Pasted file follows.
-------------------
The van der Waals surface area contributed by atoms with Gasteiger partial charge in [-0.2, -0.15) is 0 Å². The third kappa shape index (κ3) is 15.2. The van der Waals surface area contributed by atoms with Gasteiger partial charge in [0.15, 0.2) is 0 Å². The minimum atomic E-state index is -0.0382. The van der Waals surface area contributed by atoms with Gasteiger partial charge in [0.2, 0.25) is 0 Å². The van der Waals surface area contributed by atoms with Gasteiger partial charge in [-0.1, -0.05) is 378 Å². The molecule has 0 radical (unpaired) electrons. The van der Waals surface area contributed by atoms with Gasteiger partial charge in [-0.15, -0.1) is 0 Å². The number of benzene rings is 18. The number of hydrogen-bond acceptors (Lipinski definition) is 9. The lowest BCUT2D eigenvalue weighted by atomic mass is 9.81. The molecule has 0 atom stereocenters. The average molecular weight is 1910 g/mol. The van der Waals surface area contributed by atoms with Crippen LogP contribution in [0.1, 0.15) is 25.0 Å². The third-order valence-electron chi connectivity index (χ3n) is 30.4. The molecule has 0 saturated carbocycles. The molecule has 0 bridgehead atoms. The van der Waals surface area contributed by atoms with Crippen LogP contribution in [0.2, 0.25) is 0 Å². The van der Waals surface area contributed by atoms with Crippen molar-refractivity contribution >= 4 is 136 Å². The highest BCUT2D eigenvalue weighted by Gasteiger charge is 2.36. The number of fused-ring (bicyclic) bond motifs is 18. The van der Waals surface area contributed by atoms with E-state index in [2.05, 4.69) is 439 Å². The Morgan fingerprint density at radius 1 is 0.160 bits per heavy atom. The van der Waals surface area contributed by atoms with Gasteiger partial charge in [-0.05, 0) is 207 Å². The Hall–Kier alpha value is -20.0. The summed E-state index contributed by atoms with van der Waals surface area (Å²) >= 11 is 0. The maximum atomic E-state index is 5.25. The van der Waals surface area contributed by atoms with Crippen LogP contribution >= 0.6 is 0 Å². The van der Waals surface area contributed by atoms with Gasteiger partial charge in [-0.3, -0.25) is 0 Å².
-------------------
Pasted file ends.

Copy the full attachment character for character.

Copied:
The van der Waals surface area contributed by atoms with Gasteiger partial charge in [-0.2, -0.15) is 0 Å². The third kappa shape index (κ3) is 15.2. The van der Waals surface area contributed by atoms with Gasteiger partial charge in [0.15, 0.2) is 0 Å². The minimum atomic E-state index is -0.0382. The van der Waals surface area contributed by atoms with Gasteiger partial charge in [0.2, 0.25) is 0 Å². The van der Waals surface area contributed by atoms with Gasteiger partial charge in [-0.1, -0.05) is 378 Å². The molecule has 0 radical (unpaired) electrons. The van der Waals surface area contributed by atoms with Gasteiger partial charge in [-0.15, -0.1) is 0 Å². The number of benzene rings is 18. The number of hydrogen-bond acceptors (Lipinski definition) is 9. The lowest BCUT2D eigenvalue weighted by atomic mass is 9.81. The molecule has 0 atom stereocenters. The average molecular weight is 1910 g/mol. The van der Waals surface area contributed by atoms with Crippen LogP contribution in [0.1, 0.15) is 25.0 Å². The third-order valence-electron chi connectivity index (χ3n) is 30.4. The molecule has 0 saturated carbocycles. The molecule has 0 bridgehead atoms. The van der Waals surface area contributed by atoms with Crippen LogP contribution in [0.2, 0.25) is 0 Å². The van der Waals surface area contributed by atoms with Crippen molar-refractivity contribution >= 4 is 136 Å². The highest BCUT2D eigenvalue weighted by Gasteiger charge is 2.36. The number of fused-ring (bicyclic) bond motifs is 18. The van der Waals surface area contributed by atoms with E-state index in [2.05, 4.69) is 439 Å². The Morgan fingerprint density at radius 1 is 0.160 bits per heavy atom. The van der Waals surface area contributed by atoms with Gasteiger partial charge in [-0.05, 0) is 207 Å². The Hall–Kier alpha value is -20.0. The summed E-state index contributed by atoms with van der Waals surface area (Å²) >= 11 is 0. The maximum atomic E-state index is 5.25. The van der Waals surface area contributed by atoms with Crippen LogP contribution >= 0.6 is 0 Å². The van der Waals surface area contributed by atoms with Gasteiger partial charge in [-0.3, -0.25) is 0 Å².